FLORENCE — More than 2,600 people have expressed an interest in joining Pinal County Sheriff Mark Lamb’s new “citizens posse,” he told the Board of Supervisors on Wednesday.

Some of those people no doubt picture themselves riding alongside deputies, “chasing bad guys,” Supervisor Pete Rios, D-Dudleyville, said.

“Are we making it clear to them that that is not what this program is about?” he asked Lamb.

“Absolutely, that’s at the very beginning,” Lamb replied. “I can’t control people’s perceptions. If I did, we wouldn’t have problems in this country. I can’t control what the media puts out, nor what people perceive about the program.

“I’ve said consistently in media interviews that some people will be disappointed in what this program is; they’re thinking it might be more. And it is a totally volunteer program. If they choose to walk out because it’s less than what they wanted, that is absolutely their right.

“And for some people, it’s going to be exactly what they wanted. In the end, I think it’s going to be a great program,” the sheriff said.

The board scheduled a non-voting work session to hear more from Lamb about the new posse. Lamb said a sheriff is empowered by law to call on citizens to assist him.

“This would be in emergency situations only, such as a flood or fire, possibly rioting and looting, those types of things. It is not designed to be an active posse,” he told the board.

The group is “really designed like a citizens academy” and is “mainly an educational tool right now,” Lamb told the board. But should an extreme situation arise in which the sheriff needs to call on citizens to help him, “I think we would all agree that some level of training is better than no level of training.”

Rios asked if posse members are called out in an emergency, what would their role be, will they be armed and what is the county’s liability for them?

“Those are great questions,” Lamb responded. “I don’t think I could articulate exactly what they would do because we don’t know; I mean each emergency is very different, (according to) what we may need from those people.”

Lamb said one example is when public buildings in other states have been “overrun” with protesters, and police didn’t have the extra resources to respond adequately.

“Heaven forbid any of those things come — that’s my prayer. But at the same time, I think it is responsible on our end and on the county’s end to prepare the best we can. I can’t give you answers to all those questions because only the circumstances would dictate what would happen,” Lamb said.

Rios said he applauded Lamb’s efforts to educate the public through a citizens academy, but he said constituents will still be asking their county supervisors, “What is this about?” and there are still a lot of questions he and his colleagues won’t be able to answer.

Supervisor Mike Goodman, R-San Tan Valley, said he also liked the term “citizens academy” and said when the county is being preventative and proactive, “We’re ahead of the game. … I appreciate your initiative in doing this,” he told Lamb.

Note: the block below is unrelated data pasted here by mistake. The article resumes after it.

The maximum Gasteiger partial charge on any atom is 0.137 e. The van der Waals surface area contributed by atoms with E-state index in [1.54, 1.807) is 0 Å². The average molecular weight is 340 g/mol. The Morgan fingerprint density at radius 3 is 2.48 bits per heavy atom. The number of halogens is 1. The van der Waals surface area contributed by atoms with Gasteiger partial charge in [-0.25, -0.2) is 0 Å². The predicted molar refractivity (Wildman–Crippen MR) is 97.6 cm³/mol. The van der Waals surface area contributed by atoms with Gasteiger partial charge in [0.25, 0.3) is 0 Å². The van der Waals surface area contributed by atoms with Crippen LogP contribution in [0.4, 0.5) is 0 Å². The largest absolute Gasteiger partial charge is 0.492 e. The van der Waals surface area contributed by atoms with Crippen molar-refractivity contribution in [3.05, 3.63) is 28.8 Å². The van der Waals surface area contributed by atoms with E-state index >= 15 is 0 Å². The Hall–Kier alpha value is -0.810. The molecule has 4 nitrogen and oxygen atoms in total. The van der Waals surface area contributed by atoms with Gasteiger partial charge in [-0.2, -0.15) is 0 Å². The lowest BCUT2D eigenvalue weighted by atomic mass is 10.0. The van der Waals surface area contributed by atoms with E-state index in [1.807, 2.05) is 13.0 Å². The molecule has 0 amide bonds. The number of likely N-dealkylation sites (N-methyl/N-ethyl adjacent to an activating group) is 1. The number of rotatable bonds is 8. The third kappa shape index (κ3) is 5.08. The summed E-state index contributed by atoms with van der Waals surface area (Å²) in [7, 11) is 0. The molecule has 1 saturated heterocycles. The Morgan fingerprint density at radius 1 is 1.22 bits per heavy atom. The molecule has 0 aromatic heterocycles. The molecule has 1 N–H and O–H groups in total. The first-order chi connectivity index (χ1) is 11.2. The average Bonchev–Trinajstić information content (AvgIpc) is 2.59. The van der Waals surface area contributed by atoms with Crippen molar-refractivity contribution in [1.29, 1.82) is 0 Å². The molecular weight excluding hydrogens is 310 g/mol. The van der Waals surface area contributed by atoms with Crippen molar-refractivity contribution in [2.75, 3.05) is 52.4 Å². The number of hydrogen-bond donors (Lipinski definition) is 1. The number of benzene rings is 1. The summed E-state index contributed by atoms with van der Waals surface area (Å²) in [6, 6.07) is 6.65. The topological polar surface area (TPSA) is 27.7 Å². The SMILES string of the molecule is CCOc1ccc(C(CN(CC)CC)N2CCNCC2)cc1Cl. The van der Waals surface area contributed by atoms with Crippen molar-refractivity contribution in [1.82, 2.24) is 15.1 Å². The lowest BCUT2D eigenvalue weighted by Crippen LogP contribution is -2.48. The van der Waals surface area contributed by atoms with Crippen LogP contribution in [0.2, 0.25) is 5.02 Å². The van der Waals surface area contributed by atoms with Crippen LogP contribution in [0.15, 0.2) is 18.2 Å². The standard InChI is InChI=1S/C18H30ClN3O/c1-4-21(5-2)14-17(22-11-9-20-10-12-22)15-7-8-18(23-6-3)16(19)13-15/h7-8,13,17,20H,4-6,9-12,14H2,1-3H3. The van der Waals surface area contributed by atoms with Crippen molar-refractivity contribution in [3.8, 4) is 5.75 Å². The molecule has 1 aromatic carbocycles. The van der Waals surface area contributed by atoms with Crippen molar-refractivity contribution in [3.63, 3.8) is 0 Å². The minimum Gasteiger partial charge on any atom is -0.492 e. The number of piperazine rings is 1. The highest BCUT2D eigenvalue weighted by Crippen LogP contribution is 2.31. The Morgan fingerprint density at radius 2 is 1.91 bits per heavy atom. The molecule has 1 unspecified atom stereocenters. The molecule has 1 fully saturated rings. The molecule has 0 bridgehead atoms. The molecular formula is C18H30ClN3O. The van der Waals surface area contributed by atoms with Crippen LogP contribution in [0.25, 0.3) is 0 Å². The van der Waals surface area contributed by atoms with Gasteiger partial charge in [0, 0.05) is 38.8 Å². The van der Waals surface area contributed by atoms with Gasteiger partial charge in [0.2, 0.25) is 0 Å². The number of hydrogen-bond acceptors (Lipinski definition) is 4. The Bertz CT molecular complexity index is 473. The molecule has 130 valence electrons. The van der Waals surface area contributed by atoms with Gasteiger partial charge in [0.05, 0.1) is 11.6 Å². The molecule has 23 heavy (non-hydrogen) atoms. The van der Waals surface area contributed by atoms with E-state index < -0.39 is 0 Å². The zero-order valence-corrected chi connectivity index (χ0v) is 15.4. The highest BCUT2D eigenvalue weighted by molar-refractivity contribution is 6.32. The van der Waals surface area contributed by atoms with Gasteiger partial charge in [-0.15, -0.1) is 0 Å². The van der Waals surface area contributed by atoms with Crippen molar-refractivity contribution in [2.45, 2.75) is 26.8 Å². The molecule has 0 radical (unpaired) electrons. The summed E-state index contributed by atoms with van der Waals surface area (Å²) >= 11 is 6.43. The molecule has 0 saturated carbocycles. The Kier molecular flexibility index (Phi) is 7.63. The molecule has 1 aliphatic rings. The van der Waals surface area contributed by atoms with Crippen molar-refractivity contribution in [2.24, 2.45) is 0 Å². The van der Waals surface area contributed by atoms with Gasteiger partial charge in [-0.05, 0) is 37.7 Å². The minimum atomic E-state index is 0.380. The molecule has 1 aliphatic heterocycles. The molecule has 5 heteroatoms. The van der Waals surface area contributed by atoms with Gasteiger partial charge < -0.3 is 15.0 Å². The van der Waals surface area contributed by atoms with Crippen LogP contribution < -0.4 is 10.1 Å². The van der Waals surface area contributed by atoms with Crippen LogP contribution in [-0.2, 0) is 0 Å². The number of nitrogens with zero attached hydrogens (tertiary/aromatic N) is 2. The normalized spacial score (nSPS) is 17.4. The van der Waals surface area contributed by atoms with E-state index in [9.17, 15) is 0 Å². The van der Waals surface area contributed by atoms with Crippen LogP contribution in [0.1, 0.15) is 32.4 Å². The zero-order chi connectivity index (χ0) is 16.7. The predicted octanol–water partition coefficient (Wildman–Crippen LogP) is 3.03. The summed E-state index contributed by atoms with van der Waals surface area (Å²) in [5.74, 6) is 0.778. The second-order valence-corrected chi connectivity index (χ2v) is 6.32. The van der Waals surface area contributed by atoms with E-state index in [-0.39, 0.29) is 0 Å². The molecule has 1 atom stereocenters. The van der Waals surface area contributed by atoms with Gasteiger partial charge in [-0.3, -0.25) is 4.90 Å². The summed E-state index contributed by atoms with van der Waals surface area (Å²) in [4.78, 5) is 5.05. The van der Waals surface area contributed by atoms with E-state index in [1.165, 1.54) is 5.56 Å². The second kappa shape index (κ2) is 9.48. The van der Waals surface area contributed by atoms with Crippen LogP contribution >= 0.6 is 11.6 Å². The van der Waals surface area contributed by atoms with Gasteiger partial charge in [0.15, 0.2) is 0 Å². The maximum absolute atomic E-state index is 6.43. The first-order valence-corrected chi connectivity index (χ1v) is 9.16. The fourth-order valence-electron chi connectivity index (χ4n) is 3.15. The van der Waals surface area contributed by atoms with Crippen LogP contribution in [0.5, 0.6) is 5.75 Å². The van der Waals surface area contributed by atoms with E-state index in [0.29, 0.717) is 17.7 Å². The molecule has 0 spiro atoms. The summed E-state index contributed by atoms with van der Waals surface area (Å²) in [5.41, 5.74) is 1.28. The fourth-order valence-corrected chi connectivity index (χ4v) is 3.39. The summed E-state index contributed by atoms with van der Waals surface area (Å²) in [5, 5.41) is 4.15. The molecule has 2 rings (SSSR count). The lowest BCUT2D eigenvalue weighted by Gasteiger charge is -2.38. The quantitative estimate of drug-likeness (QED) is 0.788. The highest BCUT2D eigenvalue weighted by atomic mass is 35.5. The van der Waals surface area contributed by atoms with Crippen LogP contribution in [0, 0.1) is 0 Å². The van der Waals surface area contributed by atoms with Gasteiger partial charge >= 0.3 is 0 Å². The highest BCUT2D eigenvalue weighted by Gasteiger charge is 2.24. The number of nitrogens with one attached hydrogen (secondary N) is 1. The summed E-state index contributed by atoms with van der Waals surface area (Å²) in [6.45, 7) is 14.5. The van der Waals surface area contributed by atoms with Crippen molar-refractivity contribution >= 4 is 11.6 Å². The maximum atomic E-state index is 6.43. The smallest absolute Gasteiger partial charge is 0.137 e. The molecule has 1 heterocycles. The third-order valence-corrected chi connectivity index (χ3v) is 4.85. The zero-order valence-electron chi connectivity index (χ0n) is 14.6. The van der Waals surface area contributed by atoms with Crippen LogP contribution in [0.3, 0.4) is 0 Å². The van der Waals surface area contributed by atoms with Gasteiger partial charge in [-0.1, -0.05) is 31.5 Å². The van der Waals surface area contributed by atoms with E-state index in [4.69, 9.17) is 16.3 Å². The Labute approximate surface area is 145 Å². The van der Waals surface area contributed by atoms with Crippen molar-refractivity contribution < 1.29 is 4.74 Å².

Lamb has said the four-hour course will include the basics of constitutional law, search and seizure, basic firearms safety, home safety and the use of force. There will also be an option to practice scenarios on the department’s new virtual simulator with one of its instructors.

He acknowledged Wednesday that four hours isn’t much instructional time, and he hopes participants will continue to study independently. He added he will stay in touch and continue to provide information to the group in a monthly newsletter.

Board Chairman Anthony Smith, R-Maricopa, asked about the difference between this new group and the “citizens on patrol.” He also asked about the budget for the new group.

Lamb replied he didn’t see the new posse as a drain on the department’s budget in any way. He said he has a community relations budget, but most of its events have been canceled because of the pandemic.

This new posse is not the “patrol posse,” which requires 350 hours of training, he said. It’s also not “citizens on patrol,” which operates much like a block watch, Lamb said.

Supervisor Steve Miller, R-Casa Grande, asked the sheriff if he still had a reserves program. Lamb replied yes, reserves are actual sworn deputies with arresting authority, but there are probably only 10 or fewer of them currently serving.

The sheriff said among his goals for the citizens posse, “primarily … we saw an opportunity to bring the sheriff’s department and the citizens closer. I think in this day and age we’re always looking for opportunities to bridge those gaps.” He said it’s also an opportunity to draw more applicants to be detention officers, deputies and volunteers.

“The primary goal here is just to educate people in our county. The people are frustrated, they don’t know where we’re going as a country or what they can do to help.”

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Mark Cowling is the county reporter for PinalCentral and covers the town of Florence, San Tan Valley and the surrounding area. He can be reached at mcowling@pinalcentral.com.

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